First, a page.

Issue Title Rate control rules for D-mode
Document: GIST Protocol Specification v12 Section: 4.3.3, 5.3.3
Category: Technical Priority: Must Fix
Status: Text Proposed

Created on 2007-03-07.14:35:12 by reh, last changed 2007-03-07.17:24:40.

msg578 Author: reh Date: 2007-03-07.17:24:40
Also, added some explanation of how this will feed back to overall signalling
application behaviour (again in 5.3.3):

   When the rate limiter is in effect, D-mode messages MUST be queued
   until transmission is re-enabled, or they MAY be dropped with an
   error condition indicated back to local signalling applications.  In
   either case, the effect of this will be to reduce the rate at which
   new transactions can be initiated by signalling applications, thereby
   reducing the load on the network.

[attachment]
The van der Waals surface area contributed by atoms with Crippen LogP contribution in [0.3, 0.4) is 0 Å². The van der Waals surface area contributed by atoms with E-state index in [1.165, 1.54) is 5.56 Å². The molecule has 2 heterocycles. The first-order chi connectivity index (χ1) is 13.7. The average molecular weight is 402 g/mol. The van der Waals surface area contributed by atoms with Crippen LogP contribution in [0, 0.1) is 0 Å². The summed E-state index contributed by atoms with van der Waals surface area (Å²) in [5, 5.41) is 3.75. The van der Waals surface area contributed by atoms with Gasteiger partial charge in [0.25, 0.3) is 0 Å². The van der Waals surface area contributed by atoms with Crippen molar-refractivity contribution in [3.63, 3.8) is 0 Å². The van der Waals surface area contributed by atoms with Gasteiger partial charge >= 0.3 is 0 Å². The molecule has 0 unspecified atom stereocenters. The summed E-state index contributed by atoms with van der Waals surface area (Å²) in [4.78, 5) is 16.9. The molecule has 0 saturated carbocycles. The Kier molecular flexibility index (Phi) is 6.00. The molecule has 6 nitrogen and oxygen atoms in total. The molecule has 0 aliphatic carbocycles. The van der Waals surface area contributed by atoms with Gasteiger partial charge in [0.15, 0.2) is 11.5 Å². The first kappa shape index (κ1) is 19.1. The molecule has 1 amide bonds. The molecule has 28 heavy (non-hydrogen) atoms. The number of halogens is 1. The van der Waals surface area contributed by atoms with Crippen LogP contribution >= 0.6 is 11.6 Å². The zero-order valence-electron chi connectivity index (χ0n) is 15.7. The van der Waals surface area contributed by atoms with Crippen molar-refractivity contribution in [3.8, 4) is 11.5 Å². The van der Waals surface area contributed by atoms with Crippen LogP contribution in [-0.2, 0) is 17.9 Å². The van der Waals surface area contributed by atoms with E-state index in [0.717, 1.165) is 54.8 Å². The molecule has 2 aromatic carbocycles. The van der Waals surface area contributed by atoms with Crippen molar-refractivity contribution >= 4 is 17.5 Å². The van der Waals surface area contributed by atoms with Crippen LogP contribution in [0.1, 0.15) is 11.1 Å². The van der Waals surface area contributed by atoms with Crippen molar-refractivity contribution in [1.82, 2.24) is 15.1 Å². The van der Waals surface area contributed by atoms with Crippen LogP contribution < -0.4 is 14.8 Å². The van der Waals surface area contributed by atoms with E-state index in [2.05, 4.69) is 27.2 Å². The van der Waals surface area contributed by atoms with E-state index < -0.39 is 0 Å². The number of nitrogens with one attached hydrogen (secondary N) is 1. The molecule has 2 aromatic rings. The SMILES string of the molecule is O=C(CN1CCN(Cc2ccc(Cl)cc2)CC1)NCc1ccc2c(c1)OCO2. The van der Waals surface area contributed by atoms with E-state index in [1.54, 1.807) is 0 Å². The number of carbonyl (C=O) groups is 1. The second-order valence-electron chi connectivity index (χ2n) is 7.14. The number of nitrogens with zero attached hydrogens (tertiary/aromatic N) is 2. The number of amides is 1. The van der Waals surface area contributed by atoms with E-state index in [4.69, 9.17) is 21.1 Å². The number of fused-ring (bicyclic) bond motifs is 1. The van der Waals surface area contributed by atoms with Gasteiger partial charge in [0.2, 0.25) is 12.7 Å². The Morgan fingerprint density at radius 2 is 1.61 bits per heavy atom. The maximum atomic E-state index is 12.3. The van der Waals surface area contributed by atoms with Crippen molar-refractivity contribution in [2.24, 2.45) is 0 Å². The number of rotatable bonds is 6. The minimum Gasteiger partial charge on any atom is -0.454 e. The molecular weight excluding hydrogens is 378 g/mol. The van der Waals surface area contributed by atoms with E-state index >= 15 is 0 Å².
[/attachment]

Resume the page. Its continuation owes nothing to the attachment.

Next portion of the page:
msg576 Author: reh Date: 2007-03-07.14:42:56
Actually added in version 13:

Changed the C-mode/D-mode selection rules in Section 4.3.3 to make the use of
C-mode a SHOULD unless capacity can be explicitly engineered.  Also added a
reference to this fact in the rate control section, Section 5.3.3.

In 4.3.3:

   o  congestion control: D-mode SHOULD NOT be used for signalling where
      it is possible to set up routing state and use C-mode, unless the
      network can be engineered to guarantee capacity for D-mode traffic
      within the rate control limits imposed by GIST (see
      Section 5.3.3).

(it used to just be a 'MAY' to benefit from congestion control)

At the end of 5.3.3:

                                                           ...  Note
   that, according to the rules of Section 4.3.3, in general D-mode
   SHOULD only be used for Queries and Responses rather than normal
   signalling traffic.